Your Philosophy Journal
You will be covering a lot of material in this class. As the lessons progress, you will want (or need) to refer back to prior lessons to remember people and concepts from different philosophical periods.
To assist your learning process, you must take hand written notes throughout this class. Allow me to emphasize that: hand written notes. These notes will make up your “Philosophy Journal.”
This may seem unnecessary to you; you may prefer to take notes with a computer; or you may not like taking notes at all.
Nevertheless, you must take notes in this class.
The practice of taking notes with your hands has great intellectual benefit in terms of understanding and retention. It enables you to review and process what you are learning in a time-tested way. Furthermore, it keeps your notes in a single place for easy reference. (Yes, you may write with an iPad or on a table – but a paper book like a lined journal notebook, composition notebook, or lined 3-hole punch notebook paper and binder would still be best.)
You will want to take notes in a number of instances:
- Listening to RC Sproul’s video lectures. You can press pause to write something down; you can rewind to listen again; or you can scroll down to the transcript on the same page and see exactly what he said.
- Reading John Frame’s book. Feel free to underline in your book with a pencil – this enables you to erase something if you underline too far, or if you decide you don’t want to underline that section. Furthermore, using a pencil is less obtrusive than highlighter (ugh) or even a pen.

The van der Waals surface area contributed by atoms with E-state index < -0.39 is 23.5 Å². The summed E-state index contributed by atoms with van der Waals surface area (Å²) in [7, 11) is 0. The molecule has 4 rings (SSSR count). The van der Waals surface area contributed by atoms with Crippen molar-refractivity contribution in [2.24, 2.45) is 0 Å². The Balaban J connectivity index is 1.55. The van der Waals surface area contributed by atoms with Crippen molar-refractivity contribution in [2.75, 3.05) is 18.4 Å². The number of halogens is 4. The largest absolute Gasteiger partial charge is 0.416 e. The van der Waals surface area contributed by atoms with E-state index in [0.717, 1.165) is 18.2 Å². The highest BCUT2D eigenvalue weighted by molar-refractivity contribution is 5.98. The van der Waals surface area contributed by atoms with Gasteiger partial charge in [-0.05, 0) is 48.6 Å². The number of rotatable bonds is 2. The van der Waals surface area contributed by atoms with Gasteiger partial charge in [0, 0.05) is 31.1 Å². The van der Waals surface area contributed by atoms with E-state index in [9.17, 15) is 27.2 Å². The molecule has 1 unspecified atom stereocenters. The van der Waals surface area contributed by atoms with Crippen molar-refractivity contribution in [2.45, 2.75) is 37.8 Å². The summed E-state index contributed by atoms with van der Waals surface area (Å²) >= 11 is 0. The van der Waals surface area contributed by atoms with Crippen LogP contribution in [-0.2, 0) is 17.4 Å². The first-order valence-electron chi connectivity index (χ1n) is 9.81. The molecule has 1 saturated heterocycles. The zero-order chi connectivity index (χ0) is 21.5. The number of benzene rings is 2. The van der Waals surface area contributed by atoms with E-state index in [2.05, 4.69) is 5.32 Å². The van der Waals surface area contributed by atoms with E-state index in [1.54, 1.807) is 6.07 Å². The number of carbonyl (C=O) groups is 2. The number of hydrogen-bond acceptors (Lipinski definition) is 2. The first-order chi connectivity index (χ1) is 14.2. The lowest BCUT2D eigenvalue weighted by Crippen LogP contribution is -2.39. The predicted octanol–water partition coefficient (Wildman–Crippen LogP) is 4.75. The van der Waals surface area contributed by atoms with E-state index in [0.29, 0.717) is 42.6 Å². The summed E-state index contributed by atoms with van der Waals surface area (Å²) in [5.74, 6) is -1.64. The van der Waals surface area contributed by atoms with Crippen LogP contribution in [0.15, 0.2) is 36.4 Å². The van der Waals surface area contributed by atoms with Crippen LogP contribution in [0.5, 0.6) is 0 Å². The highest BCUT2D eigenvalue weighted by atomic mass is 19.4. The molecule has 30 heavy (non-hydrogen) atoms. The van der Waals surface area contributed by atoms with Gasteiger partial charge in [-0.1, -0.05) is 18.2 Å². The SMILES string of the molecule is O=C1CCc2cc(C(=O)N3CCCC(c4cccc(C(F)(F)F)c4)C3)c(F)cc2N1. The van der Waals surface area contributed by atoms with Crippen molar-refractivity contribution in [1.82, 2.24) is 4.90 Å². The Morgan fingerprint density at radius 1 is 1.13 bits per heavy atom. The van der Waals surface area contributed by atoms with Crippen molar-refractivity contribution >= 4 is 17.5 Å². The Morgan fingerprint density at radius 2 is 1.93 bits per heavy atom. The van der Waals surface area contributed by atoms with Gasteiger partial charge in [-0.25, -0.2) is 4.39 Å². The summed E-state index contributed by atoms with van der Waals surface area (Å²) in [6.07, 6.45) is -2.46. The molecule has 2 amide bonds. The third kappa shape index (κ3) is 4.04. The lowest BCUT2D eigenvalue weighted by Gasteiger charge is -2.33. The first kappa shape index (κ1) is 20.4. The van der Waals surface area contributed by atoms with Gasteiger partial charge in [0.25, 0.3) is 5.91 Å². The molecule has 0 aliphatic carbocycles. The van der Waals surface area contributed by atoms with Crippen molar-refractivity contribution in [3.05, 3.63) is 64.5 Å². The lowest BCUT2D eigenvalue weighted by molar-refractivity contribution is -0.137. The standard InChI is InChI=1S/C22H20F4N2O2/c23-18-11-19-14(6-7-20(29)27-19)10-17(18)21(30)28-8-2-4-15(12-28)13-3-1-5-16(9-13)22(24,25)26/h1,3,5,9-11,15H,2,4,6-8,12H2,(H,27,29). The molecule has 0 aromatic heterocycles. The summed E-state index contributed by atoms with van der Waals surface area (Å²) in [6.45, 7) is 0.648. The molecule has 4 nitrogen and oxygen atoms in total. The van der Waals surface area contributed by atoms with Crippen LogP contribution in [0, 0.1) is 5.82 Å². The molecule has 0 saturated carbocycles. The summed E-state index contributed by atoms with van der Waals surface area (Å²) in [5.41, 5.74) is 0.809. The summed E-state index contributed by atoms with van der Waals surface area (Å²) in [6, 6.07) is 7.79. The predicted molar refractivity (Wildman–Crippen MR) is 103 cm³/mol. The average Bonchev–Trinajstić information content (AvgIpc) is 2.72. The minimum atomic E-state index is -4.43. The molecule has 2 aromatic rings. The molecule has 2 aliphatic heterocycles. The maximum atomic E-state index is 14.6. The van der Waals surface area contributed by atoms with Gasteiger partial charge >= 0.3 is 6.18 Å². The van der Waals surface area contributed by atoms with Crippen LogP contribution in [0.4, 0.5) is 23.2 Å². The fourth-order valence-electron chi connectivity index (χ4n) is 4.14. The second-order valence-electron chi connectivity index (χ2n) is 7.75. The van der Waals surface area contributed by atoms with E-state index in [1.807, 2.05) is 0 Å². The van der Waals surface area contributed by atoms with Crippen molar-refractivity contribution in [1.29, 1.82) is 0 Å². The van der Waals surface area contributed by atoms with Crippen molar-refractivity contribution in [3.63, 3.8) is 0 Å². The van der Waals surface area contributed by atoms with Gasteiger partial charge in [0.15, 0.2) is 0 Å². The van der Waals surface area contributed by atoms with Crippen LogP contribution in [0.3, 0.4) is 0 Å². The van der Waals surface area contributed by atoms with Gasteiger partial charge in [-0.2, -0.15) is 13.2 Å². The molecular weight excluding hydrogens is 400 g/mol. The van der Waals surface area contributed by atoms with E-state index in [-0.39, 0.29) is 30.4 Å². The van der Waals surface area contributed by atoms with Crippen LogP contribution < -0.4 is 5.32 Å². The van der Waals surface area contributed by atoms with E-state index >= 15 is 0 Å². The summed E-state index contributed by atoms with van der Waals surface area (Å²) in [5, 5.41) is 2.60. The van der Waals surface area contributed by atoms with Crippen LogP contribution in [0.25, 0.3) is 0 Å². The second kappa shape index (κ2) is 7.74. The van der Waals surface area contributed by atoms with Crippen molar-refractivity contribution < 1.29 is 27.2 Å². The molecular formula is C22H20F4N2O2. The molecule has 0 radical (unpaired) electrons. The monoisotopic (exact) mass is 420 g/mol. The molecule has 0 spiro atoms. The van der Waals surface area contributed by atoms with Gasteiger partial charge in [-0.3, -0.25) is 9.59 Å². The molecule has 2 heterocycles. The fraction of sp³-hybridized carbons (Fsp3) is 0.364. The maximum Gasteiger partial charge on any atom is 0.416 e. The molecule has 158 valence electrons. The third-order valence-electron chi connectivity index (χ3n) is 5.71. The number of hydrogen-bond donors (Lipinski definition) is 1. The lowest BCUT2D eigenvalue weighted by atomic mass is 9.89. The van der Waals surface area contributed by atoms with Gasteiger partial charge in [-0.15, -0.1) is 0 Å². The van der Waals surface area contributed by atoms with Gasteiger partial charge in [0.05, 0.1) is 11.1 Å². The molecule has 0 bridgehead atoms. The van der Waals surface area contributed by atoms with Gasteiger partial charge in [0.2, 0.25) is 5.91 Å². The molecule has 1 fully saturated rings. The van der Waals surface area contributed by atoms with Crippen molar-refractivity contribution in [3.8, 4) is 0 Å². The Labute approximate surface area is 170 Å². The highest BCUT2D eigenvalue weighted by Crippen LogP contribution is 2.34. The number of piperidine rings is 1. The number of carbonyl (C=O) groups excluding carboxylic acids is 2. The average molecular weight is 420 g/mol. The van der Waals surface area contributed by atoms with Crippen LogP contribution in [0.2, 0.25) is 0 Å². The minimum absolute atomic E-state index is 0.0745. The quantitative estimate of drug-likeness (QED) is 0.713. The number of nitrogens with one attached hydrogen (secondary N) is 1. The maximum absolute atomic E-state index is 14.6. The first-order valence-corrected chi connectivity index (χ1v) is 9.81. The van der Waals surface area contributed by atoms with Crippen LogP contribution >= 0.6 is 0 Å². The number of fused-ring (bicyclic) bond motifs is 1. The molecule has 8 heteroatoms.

- Reading philosophical books and readers online.
- Researching vocabulary and other topics.
Finally, use your Philosophy Journal to jot down questions and make notes of your own thinking in regard to the ideas you are learning. It is ok if you don’t have answers – writing down questions you have enables you to come back and try to answer them later as you have learned more. Of course, you may never answer them: there are a lot of unanswerable questions out there. But it is still good exercise to write them down.
In closing, by creating a journal, you will be following in the footsteps of many philosophers and thinkers. It is good intellectual practice.
So please make sure to take hand written notes. When the class is complete, and you look at your filled journal, you will feel a great sense of accomplishment. Furthermore, you will have a visual image of how much you have learned.